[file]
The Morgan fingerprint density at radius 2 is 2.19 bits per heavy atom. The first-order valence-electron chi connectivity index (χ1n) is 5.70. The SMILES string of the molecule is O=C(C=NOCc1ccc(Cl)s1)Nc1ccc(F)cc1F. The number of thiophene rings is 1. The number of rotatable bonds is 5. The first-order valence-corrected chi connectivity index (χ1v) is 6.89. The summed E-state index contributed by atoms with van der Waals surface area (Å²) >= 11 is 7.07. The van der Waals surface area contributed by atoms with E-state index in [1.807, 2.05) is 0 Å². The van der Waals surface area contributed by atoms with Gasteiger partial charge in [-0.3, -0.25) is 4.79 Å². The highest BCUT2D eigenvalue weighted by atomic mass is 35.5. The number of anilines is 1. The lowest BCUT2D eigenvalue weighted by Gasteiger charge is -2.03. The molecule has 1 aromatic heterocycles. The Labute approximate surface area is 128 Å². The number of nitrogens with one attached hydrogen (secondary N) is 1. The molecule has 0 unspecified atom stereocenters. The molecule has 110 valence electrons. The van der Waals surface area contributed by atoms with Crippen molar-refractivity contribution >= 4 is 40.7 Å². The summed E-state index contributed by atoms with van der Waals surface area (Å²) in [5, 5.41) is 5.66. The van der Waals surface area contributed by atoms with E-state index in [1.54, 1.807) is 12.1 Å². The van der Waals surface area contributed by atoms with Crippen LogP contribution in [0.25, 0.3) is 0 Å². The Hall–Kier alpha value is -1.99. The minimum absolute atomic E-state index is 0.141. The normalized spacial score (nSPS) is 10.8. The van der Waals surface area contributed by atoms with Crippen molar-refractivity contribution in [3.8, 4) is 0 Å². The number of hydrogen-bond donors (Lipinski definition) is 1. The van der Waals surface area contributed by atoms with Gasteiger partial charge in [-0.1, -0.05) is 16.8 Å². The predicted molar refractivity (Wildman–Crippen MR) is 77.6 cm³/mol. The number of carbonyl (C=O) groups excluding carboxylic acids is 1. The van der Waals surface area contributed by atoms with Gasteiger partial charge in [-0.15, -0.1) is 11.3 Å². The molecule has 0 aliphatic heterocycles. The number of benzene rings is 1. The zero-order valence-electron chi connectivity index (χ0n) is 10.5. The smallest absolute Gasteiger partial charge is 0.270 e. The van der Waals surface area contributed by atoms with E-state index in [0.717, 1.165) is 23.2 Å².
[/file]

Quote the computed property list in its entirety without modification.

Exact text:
The Morgan fingerprint density at radius 2 is 2.19 bits per heavy atom. The first-order valence-electron chi connectivity index (χ1n) is 5.70. The SMILES string of the molecule is O=C(C=NOCc1ccc(Cl)s1)Nc1ccc(F)cc1F. The number of thiophene rings is 1. The number of rotatable bonds is 5. The first-order valence-corrected chi connectivity index (χ1v) is 6.89. The summed E-state index contributed by atoms with van der Waals surface area (Å²) >= 11 is 7.07. The van der Waals surface area contributed by atoms with E-state index in [1.807, 2.05) is 0 Å². The van der Waals surface area contributed by atoms with Gasteiger partial charge in [-0.3, -0.25) is 4.79 Å². The highest BCUT2D eigenvalue weighted by atomic mass is 35.5. The number of anilines is 1. The lowest BCUT2D eigenvalue weighted by Gasteiger charge is -2.03. The molecule has 1 aromatic heterocycles. The Labute approximate surface area is 128 Å². The number of nitrogens with one attached hydrogen (secondary N) is 1. The molecule has 0 unspecified atom stereocenters. The molecule has 110 valence electrons. The van der Waals surface area contributed by atoms with Crippen molar-refractivity contribution >= 4 is 40.7 Å². The summed E-state index contributed by atoms with van der Waals surface area (Å²) in [5, 5.41) is 5.66. The van der Waals surface area contributed by atoms with E-state index in [1.54, 1.807) is 12.1 Å². The van der Waals surface area contributed by atoms with Crippen LogP contribution in [0.25, 0.3) is 0 Å². The Hall–Kier alpha value is -1.99. The minimum absolute atomic E-state index is 0.141. The normalized spacial score (nSPS) is 10.8. The van der Waals surface area contributed by atoms with Crippen molar-refractivity contribution in [3.8, 4) is 0 Å². The number of hydrogen-bond donors (Lipinski definition) is 1. The van der Waals surface area contributed by atoms with Gasteiger partial charge in [-0.1, -0.05) is 16.8 Å². The predicted molar refractivity (Wildman–Crippen MR) is 77.6 cm³/mol. The number of carbonyl (C=O) groups excluding carboxylic acids is 1. The van der Waals surface area contributed by atoms with Gasteiger partial charge in [-0.15, -0.1) is 11.3 Å². The molecule has 0 aliphatic heterocycles. The number of benzene rings is 1. The zero-order valence-electron chi connectivity index (χ0n) is 10.5. The smallest absolute Gasteiger partial charge is 0.270 e. The van der Waals surface area contributed by atoms with E-state index in [0.717, 1.165) is 23.2 Å².